Is she just joking around with you? Slowly “slightly irritated” builds up into “frankly stressed-out”. You think, right, firmness is the key. I’m giving her bad habits by picking her up all the time; I need to show her who is the boss and that I know better than she does as to what she needs. She is tired and she needs to sleep.

Then it is the point of no return, I don’t shout, I don’t grab, but I do know my voice is firmer and my embrace straighter. Does that help to convey the message?  Three guesses? No, of course not. It’s worse and then I feel as if I’m on the verge of crying myself.  I hate this frustration building up. That’s when parent number two needs to come in.

This morning my feverish husband got out of bed, gave Baby a hug and she fell asleep immediately. He then crawled back to his own bed – all this in 5 minutes while I was standing there in the corridor like a zombie.

Incredibly enough, the peace and quiet just overwhelmed me and all negative tensions disappeared. I felt like a happy and contented mother again. I  just then had to write this down for you. Why? Because its moments like these that I am not proud of myself, and I realize how glad and so privileged I am to have a partner who can step in for me, and for whom I can step in for when “enough is enough.”

I am not saying it’s completly easy even if there are two of you – it’s a fine dance for a couple. Step in too early, the other feels it’s an intrusion; step in too late and the other feels like a failure. One has to admit they sometimes need to step out of the situation when it’s not resolving itself; the other has to offer help as a teammate and not as a righteous teacher.

I am just so looking forward to the day when my baby can  say to me “Mummy, I’m thirsty,” “Mummy, I’m too hot” or hopefully in my native French, “Maman, j’ai soif” and “Maman, j’ai trop chaud!”

Have you experienced the “enough is enough” frustration when you can’t find the answer to a situation and you need your partner to step in?

This is an original post to World Moms Blog by Ambre French, our French “maman” writing from Oslo, Norway.  You can view her profile on our Writer’s Page.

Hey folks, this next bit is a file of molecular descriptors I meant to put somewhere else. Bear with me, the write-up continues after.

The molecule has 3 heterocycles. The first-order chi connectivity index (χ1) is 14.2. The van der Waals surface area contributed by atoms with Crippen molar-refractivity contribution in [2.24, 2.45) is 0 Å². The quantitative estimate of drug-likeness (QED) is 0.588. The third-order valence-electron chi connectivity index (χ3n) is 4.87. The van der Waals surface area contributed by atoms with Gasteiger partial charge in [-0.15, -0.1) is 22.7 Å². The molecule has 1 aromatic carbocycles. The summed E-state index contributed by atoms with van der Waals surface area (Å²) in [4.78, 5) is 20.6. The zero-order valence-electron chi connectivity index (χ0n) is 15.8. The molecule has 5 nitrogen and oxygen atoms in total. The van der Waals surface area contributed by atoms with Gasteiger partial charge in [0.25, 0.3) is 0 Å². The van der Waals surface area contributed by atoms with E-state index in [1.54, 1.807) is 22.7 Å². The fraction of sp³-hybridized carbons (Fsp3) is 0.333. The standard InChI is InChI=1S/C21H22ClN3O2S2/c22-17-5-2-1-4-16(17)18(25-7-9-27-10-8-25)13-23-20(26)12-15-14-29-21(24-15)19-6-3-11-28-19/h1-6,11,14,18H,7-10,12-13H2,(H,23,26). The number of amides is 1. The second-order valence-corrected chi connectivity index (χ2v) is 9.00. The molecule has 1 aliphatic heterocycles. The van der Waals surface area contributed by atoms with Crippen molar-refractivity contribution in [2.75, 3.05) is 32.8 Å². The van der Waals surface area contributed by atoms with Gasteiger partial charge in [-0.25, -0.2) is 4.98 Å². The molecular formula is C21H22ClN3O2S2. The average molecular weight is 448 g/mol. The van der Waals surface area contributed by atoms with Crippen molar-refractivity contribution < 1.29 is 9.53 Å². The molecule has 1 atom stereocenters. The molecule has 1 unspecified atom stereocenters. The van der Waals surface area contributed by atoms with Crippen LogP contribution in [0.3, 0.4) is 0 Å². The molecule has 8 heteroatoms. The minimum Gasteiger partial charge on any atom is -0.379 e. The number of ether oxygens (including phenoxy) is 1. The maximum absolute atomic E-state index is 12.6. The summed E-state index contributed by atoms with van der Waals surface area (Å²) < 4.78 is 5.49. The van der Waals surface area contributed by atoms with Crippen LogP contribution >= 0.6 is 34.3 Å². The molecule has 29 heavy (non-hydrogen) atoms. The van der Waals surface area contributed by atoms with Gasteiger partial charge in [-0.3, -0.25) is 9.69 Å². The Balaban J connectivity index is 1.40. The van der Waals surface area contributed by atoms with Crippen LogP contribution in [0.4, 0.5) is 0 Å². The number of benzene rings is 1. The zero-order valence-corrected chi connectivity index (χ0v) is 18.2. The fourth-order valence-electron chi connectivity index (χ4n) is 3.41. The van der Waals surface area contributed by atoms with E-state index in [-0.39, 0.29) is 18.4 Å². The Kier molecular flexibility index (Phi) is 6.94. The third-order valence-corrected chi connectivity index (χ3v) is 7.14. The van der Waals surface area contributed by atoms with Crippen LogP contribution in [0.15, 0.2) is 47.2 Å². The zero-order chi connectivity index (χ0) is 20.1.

Photo credit to http://www.flickr.com/photos/34128007@N04/5424663830/. This photo has a creative commons attribution license.

Jennifer Burden

Jennifer Burden is the Founder and CEO of World Moms Network, an award winning website on global motherhood, culture, human rights and social good. World Moms Network writes from over 30 countries, has over 70 contributors and was listed by Forbes as one of the “Best 100 Websites for Women”, named a “must read” by The New York Times, and was recommended by The Times of India. She was also invited to Uganda to view UNICEF’s family health programs with Shot@Life and was previously named a “Global Influencer Fellow” and “Social Media Fellow” by the UN Foundation. Jennifer was invited to the White House twice, including as a nominated "Changemaker" for the State of the World Women Summit. She also participated in the One Campaign’s first AYA Summit on the topic of women and girl empowerment and organized and spoke on an international panel at the World Bank in Washington, DC on the importance of a universal education for all girls. Her writing has been featured by Baby Center, Huffington Post, ONE.org, the UN Foundation’s Shot@Life, and The Gates Foundation’s “Impatient Optimists.” She is currently a candidate in Columbia University's School of International and Public Affairs in the Executive Masters of Public Affairs program, where she hopes to further her study of global policies affecting women and girls. Jennifer can be found on Twitter @JenniferBurden.